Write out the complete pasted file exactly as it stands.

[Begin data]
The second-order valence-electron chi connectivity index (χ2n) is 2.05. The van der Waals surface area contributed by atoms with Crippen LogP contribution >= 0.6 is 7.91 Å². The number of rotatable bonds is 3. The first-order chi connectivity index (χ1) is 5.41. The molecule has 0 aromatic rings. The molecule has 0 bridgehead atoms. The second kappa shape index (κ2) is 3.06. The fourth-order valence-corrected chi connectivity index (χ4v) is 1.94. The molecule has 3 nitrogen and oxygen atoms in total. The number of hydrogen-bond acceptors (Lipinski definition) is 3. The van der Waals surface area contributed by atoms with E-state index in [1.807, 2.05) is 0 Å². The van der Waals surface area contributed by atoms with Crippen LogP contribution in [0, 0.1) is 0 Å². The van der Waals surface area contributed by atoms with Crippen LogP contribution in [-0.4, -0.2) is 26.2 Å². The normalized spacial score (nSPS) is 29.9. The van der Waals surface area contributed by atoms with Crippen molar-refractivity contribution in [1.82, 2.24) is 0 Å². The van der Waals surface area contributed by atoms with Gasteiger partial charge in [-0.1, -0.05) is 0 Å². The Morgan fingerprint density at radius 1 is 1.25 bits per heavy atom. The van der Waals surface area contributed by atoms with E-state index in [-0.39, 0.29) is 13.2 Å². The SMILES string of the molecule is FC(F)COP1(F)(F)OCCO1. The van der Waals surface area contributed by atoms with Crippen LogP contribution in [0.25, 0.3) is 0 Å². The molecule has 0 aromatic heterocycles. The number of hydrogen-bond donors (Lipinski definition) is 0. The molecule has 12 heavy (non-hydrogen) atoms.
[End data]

The second-order valence-electron chi connectivity index (χ2n) is 2.05. The van der Waals surface area contributed by atoms with Crippen LogP contribution >= 0.6 is 7.91 Å². The number of rotatable bonds is 3. The first-order chi connectivity index (χ1) is 5.41. The molecule has 0 aromatic rings. The molecule has 0 bridgehead atoms. The second kappa shape index (κ2) is 3.06. The fourth-order valence-corrected chi connectivity index (χ4v) is 1.94. The molecule has 3 nitrogen and oxygen atoms in total. The number of hydrogen-bond acceptors (Lipinski definition) is 3. The van der Waals surface area contributed by atoms with E-state index in [1.807, 2.05) is 0 Å². The van der Waals surface area contributed by atoms with Crippen LogP contribution in [0, 0.1) is 0 Å². The van der Waals surface area contributed by atoms with Crippen LogP contribution in [-0.4, -0.2) is 26.2 Å². The normalized spacial score (nSPS) is 29.9. The van der Waals surface area contributed by atoms with Crippen molar-refractivity contribution in [1.82, 2.24) is 0 Å². The van der Waals surface area contributed by atoms with Gasteiger partial charge in [-0.1, -0.05) is 0 Å². The Morgan fingerprint density at radius 1 is 1.25 bits per heavy atom. The van der Waals surface area contributed by atoms with E-state index in [-0.39, 0.29) is 13.2 Å². The SMILES string of the molecule is FC(F)COP1(F)(F)OCCO1. The van der Waals surface area contributed by atoms with Crippen LogP contribution in [0.25, 0.3) is 0 Å². The molecule has 0 aromatic heterocycles. The number of hydrogen-bond donors (Lipinski definition) is 0. The molecule has 12 heavy (non-hydrogen) atoms.